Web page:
How Well Do You Know Enceladus?

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By jwblackwell

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Summary

Enceladus: Saturn's Sixth-Largest Moon

  • Enceladus is the sixth-largest moon of Saturn, measuring about 500 km in diameter and mostly covered by fresh, clean ice.

  • Its surface temperature at noon only reaches -198°C, far colder than a light-absorbing body would be.

  • Enceladus has a wide range of surface features, ranging from old, heavily cratered regions to young, tectonically deformed terrain.

  • Discovered in 1789 by William Herschel, little was known about Enceladus until the Voyager and Cassini spacecrafts provided greater detail about its surface and environment.

  • Cassini discovered water-rich plumes venting from the south polar region and more than 100 geysers have been identified.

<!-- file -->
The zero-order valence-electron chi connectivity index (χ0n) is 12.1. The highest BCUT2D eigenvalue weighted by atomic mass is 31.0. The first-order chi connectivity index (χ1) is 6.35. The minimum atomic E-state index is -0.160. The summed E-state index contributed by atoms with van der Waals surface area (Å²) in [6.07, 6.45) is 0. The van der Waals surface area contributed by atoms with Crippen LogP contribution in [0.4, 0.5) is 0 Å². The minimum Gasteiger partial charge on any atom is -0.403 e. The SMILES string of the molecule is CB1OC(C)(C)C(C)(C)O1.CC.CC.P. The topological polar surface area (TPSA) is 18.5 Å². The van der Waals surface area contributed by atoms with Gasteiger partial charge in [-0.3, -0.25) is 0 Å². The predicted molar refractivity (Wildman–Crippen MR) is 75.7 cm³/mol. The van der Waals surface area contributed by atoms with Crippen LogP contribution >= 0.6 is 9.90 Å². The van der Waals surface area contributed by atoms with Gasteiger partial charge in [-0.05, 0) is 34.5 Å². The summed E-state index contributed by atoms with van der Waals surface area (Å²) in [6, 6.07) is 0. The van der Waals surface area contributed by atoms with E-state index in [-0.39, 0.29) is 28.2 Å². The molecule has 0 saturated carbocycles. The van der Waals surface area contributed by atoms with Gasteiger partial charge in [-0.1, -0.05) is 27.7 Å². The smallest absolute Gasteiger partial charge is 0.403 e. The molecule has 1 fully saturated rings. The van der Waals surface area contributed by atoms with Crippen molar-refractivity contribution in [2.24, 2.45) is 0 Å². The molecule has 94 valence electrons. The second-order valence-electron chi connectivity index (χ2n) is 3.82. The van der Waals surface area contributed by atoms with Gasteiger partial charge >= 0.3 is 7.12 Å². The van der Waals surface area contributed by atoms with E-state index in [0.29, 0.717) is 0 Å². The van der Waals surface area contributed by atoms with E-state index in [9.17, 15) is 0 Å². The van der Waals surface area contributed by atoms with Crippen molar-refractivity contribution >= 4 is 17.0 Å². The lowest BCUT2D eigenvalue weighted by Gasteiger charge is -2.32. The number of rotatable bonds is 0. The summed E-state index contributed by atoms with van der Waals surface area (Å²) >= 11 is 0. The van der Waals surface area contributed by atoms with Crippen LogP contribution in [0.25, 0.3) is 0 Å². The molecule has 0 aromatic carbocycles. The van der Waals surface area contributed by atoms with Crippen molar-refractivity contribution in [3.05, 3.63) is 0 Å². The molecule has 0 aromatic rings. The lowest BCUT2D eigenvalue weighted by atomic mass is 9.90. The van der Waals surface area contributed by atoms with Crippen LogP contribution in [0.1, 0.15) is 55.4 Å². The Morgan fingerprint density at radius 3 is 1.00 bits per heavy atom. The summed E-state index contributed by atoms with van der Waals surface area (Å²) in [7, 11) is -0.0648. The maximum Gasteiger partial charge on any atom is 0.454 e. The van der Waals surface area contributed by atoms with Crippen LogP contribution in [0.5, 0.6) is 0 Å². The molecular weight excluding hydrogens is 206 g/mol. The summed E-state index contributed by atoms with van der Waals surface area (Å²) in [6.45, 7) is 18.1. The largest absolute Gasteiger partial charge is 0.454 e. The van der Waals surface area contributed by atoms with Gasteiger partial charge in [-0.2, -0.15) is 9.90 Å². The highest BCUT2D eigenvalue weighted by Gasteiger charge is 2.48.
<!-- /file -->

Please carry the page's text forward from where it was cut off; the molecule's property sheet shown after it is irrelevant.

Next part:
• The plumes are similar in composition to comets and the escaping internal heat and lack of impact craters in the south polar region show that Enceladus is currently geologically active.

  • Enceladus is trapped in an orbital resonance with Dione, exciting its orbital eccentricity and tidally heating its interior to drive geological activity.

  • Cassini also found evidence for hydrothermal activity, possibly driving complex chemistry, and ongoing research suggests Enceladus's hydrothermal environment could be habitable to some microorganisms.

  • Enceladus is named after the giant Enceladus of Greek mythology, and geological features are named after characters and places from The Book of One Thousand and One Nights.